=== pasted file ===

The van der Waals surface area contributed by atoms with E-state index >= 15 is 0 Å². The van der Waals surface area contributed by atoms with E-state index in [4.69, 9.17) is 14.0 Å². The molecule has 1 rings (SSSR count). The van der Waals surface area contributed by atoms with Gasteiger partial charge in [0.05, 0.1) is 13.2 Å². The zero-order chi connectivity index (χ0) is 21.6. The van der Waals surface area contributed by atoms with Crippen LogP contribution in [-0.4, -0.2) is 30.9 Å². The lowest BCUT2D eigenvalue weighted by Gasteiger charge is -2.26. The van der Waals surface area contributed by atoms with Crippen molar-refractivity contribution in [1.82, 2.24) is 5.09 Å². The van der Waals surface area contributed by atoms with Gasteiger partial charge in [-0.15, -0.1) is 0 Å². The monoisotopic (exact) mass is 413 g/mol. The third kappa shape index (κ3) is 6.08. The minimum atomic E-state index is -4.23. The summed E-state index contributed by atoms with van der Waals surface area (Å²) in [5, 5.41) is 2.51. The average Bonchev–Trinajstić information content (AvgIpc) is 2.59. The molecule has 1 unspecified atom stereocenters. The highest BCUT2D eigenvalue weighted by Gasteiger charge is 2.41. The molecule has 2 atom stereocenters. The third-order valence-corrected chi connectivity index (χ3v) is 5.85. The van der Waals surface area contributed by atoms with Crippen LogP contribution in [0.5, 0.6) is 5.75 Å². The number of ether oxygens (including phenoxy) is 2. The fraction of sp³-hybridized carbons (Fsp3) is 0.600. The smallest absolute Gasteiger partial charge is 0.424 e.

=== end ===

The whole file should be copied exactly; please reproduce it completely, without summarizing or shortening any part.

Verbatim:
The van der Waals surface area contributed by atoms with E-state index >= 15 is 0 Å². The van der Waals surface area contributed by atoms with E-state index in [4.69, 9.17) is 14.0 Å². The molecule has 1 rings (SSSR count). The van der Waals surface area contributed by atoms with Gasteiger partial charge in [0.05, 0.1) is 13.2 Å². The zero-order chi connectivity index (χ0) is 21.6. The van der Waals surface area contributed by atoms with Crippen LogP contribution in [-0.4, -0.2) is 30.9 Å². The lowest BCUT2D eigenvalue weighted by Gasteiger charge is -2.26. The van der Waals surface area contributed by atoms with Crippen molar-refractivity contribution in [1.82, 2.24) is 5.09 Å². The van der Waals surface area contributed by atoms with Gasteiger partial charge in [-0.15, -0.1) is 0 Å². The monoisotopic (exact) mass is 413 g/mol. The third kappa shape index (κ3) is 6.08. The minimum atomic E-state index is -4.23. The summed E-state index contributed by atoms with van der Waals surface area (Å²) in [5, 5.41) is 2.51. The average Bonchev–Trinajstić information content (AvgIpc) is 2.59. The molecule has 1 unspecified atom stereocenters. The highest BCUT2D eigenvalue weighted by Gasteiger charge is 2.41. The molecule has 2 atom stereocenters. The third-order valence-corrected chi connectivity index (χ3v) is 5.85. The van der Waals surface area contributed by atoms with Crippen LogP contribution in [0.5, 0.6) is 5.75 Å². The number of ether oxygens (including phenoxy) is 2. The fraction of sp³-hybridized carbons (Fsp3) is 0.600. The smallest absolute Gasteiger partial charge is 0.424 e.